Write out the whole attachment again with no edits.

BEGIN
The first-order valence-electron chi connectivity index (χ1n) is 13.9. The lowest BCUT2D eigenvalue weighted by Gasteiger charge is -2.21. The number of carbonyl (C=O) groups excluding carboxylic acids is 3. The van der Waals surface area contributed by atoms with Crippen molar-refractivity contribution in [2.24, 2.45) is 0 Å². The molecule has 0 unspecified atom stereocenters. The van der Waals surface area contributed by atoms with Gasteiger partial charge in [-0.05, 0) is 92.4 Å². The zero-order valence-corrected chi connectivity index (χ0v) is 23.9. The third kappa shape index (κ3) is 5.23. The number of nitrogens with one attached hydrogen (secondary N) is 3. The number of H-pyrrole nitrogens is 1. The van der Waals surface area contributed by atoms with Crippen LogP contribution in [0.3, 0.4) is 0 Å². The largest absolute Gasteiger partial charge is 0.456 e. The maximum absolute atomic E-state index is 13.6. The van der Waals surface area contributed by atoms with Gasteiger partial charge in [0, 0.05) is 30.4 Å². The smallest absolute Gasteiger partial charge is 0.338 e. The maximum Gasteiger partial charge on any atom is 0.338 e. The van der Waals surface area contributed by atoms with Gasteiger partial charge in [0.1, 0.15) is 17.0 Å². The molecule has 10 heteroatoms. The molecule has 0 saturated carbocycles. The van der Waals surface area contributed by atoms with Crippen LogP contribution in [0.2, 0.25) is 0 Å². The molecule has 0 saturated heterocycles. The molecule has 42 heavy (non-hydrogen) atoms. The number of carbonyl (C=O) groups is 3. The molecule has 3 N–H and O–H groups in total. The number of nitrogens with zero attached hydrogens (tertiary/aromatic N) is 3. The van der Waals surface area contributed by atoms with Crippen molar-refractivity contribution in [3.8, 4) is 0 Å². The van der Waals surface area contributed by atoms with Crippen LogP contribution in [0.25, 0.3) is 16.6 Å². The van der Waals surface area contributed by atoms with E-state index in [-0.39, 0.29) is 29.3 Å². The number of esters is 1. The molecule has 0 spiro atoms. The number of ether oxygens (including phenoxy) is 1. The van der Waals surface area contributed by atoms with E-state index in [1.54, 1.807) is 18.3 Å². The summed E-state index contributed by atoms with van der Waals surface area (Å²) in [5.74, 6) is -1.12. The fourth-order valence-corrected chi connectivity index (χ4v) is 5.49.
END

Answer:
The first-order valence-electron chi connectivity index (χ1n) is 13.9. The lowest BCUT2D eigenvalue weighted by Gasteiger charge is -2.21. The number of carbonyl (C=O) groups excluding carboxylic acids is 3. The van der Waals surface area contributed by atoms with Crippen molar-refractivity contribution in [2.24, 2.45) is 0 Å². The molecule has 0 unspecified atom stereocenters. The van der Waals surface area contributed by atoms with Gasteiger partial charge in [-0.05, 0) is 92.4 Å². The zero-order valence-corrected chi connectivity index (χ0v) is 23.9. The third kappa shape index (κ3) is 5.23. The number of nitrogens with one attached hydrogen (secondary N) is 3. The number of H-pyrrole nitrogens is 1. The van der Waals surface area contributed by atoms with Crippen LogP contribution in [0.3, 0.4) is 0 Å². The largest absolute Gasteiger partial charge is 0.456 e. The maximum absolute atomic E-state index is 13.6. The van der Waals surface area contributed by atoms with Gasteiger partial charge in [0, 0.05) is 30.4 Å². The smallest absolute Gasteiger partial charge is 0.338 e. The maximum Gasteiger partial charge on any atom is 0.338 e. The van der Waals surface area contributed by atoms with Gasteiger partial charge in [0.1, 0.15) is 17.0 Å². The molecule has 10 heteroatoms. The molecule has 0 saturated carbocycles. The van der Waals surface area contributed by atoms with Crippen LogP contribution in [0.2, 0.25) is 0 Å². The molecule has 0 saturated heterocycles. The molecule has 42 heavy (non-hydrogen) atoms. The number of carbonyl (C=O) groups is 3. The molecule has 3 N–H and O–H groups in total. The number of nitrogens with zero attached hydrogens (tertiary/aromatic N) is 3. The van der Waals surface area contributed by atoms with Crippen molar-refractivity contribution in [3.8, 4) is 0 Å². The van der Waals surface area contributed by atoms with Crippen LogP contribution in [0.25, 0.3) is 16.6 Å². The van der Waals surface area contributed by atoms with E-state index in [-0.39, 0.29) is 29.3 Å². The number of esters is 1. The molecule has 0 spiro atoms. The number of ether oxygens (including phenoxy) is 1. The van der Waals surface area contributed by atoms with E-state index in [1.54, 1.807) is 18.3 Å². The summed E-state index contributed by atoms with van der Waals surface area (Å²) in [5.74, 6) is -1.12. The fourth-order valence-corrected chi connectivity index (χ4v) is 5.49.